Once-promising bioplastics maker fizzles out

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A company that once planned to make Indiana home to the largest bioplastics manufacturing facility in the world is going out of business.

Cereplast Inc.’s petition for Chapter 7 bankruptcy was approved last week by an Indiana bankruptcy court.

The public company, which moved its headquarters from El Segundo, Calif., to Seymour a year ago, filed for Chapter 11 reorganization on Feb. 10 to stop a foreclosure that would have occurred the next day.

Secured lender Horizon Technology Finance Corp. filed on Feb. 14 to convert the reorganization to a liquidation in Chapter 7, in which a trustee is appointed automatically to sell assets. The bankruptcy court in New Albany converted the case to a Chapter 7 liquidation on March 27.

In 2007, Cereblast announced it was opening a $7 million plant in Seymour that would make plastic resins from plant starches rather than petroleum. The plant was expected to create 200 jobs and become “the world's largest bio-based plastic resin manufacturing and distribution facility” by 2010.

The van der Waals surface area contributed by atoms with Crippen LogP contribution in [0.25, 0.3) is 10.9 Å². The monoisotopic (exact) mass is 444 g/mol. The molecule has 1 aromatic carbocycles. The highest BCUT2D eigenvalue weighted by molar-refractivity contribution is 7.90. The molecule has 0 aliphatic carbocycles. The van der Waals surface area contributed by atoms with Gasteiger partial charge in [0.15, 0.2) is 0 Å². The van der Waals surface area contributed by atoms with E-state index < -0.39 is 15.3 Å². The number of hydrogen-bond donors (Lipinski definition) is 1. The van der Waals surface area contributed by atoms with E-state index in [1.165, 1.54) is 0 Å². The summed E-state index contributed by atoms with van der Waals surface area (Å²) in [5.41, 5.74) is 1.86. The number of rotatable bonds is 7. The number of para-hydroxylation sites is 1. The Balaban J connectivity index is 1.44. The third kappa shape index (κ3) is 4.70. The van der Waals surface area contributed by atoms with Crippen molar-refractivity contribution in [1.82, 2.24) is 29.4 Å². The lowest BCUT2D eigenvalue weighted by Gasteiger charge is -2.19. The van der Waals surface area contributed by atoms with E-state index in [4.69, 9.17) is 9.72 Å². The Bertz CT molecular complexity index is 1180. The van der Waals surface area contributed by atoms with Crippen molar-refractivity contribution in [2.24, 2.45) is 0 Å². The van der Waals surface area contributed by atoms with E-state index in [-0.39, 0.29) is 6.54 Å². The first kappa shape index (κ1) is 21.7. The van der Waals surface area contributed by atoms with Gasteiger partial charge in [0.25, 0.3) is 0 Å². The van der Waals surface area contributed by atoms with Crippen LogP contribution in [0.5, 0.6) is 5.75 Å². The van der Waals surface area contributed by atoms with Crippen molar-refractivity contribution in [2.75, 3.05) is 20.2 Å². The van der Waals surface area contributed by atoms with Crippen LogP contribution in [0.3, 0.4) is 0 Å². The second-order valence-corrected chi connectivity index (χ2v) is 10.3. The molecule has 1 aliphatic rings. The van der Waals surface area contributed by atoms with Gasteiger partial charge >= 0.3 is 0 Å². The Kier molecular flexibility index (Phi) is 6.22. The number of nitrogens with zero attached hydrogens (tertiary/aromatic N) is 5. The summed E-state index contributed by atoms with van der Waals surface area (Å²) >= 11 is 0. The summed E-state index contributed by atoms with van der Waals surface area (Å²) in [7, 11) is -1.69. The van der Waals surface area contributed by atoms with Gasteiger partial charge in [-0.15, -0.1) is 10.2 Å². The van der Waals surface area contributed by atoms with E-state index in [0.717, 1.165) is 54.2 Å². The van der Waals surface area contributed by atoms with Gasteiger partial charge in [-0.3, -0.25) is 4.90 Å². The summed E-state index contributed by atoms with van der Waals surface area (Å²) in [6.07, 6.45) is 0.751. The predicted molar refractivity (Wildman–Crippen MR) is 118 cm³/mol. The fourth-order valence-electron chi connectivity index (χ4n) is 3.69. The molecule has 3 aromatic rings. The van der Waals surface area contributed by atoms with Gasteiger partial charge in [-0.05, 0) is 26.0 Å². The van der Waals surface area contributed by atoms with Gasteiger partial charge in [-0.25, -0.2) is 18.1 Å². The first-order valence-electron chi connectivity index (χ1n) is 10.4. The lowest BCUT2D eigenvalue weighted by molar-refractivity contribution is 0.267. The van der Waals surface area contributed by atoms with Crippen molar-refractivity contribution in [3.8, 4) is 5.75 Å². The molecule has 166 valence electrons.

The Indiana Economic Development Corp. offered Cereplast up to $665,000 in performance-based tax credits and up to $60,000 in training grants. The city of Seymour granted additional incentives.

The company predicted its environmentally friendly resins would become the norm in plastic production, but it struggled to find and keep customers. The plant never reached potential, reaching peak employment of about 50 in 2011.

In 2012, Cereplast lost $30.2 million on sales of less than $1 million, and it began missing debt payments. Sales doubled to nearly $2 million through the first nine months of 2013, but losses grew to $34 million. Employment dwindled to about 20 late last year.

Cereblast shares, which reached highs of nearly $6 in 2011, traded at 3 cents per share Tuesday morning.



  • IEDC Chooses Form Over Substance
    This is another example of IEDC choosing form over substance. Bioplasitcs may sound good but they were proven to be economically unfeasible in the 1980s. It is not possible to produce bioplastics from starch or other materials as cheaply as conventional plastics. A modicum of due diligence or an internet search by the IEDC would have revealed the commercial problems with bioplastics.
  • commet
    What do you bet Italiano will comment on the use of our tax dollars for another company that did not produce....Oh, right, I am Italiano

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